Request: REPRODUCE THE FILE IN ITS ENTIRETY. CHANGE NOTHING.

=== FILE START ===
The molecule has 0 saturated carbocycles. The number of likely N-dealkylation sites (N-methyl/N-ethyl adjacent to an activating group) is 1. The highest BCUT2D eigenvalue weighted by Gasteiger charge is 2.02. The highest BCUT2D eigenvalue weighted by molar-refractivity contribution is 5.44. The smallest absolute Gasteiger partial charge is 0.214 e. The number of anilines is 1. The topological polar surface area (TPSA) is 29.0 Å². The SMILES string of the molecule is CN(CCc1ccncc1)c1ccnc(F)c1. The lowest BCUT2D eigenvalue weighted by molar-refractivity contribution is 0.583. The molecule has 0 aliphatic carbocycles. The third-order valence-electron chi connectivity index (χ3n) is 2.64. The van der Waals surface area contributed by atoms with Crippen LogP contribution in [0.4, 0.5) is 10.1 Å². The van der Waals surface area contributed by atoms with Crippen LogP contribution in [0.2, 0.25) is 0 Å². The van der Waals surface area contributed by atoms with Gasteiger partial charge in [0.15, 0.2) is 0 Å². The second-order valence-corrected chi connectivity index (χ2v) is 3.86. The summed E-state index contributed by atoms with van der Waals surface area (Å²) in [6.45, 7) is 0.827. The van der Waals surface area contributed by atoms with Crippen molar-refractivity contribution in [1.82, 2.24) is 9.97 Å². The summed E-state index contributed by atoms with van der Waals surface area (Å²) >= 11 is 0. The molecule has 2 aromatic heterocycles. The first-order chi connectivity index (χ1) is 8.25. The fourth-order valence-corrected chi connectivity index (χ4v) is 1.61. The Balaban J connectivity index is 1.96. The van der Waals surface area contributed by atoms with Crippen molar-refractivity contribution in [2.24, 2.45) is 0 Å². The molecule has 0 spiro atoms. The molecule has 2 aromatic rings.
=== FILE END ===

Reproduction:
The molecule has 0 saturated carbocycles. The number of likely N-dealkylation sites (N-methyl/N-ethyl adjacent to an activating group) is 1. The highest BCUT2D eigenvalue weighted by Gasteiger charge is 2.02. The highest BCUT2D eigenvalue weighted by molar-refractivity contribution is 5.44. The smallest absolute Gasteiger partial charge is 0.214 e. The number of anilines is 1. The topological polar surface area (TPSA) is 29.0 Å². The SMILES string of the molecule is CN(CCc1ccncc1)c1ccnc(F)c1. The lowest BCUT2D eigenvalue weighted by molar-refractivity contribution is 0.583. The molecule has 0 aliphatic carbocycles. The third-order valence-electron chi connectivity index (χ3n) is 2.64. The van der Waals surface area contributed by atoms with Crippen LogP contribution in [0.4, 0.5) is 10.1 Å². The van der Waals surface area contributed by atoms with Crippen LogP contribution in [0.2, 0.25) is 0 Å². The van der Waals surface area contributed by atoms with Gasteiger partial charge in [0.15, 0.2) is 0 Å². The second-order valence-corrected chi connectivity index (χ2v) is 3.86. The summed E-state index contributed by atoms with van der Waals surface area (Å²) in [6.45, 7) is 0.827. The van der Waals surface area contributed by atoms with Crippen molar-refractivity contribution in [1.82, 2.24) is 9.97 Å². The summed E-state index contributed by atoms with van der Waals surface area (Å²) >= 11 is 0. The molecule has 2 aromatic heterocycles. The first-order chi connectivity index (χ1) is 8.25. The fourth-order valence-corrected chi connectivity index (χ4v) is 1.61. The Balaban J connectivity index is 1.96. The van der Waals surface area contributed by atoms with Crippen molar-refractivity contribution in [2.24, 2.45) is 0 Å². The molecule has 0 spiro atoms. The molecule has 2 aromatic rings.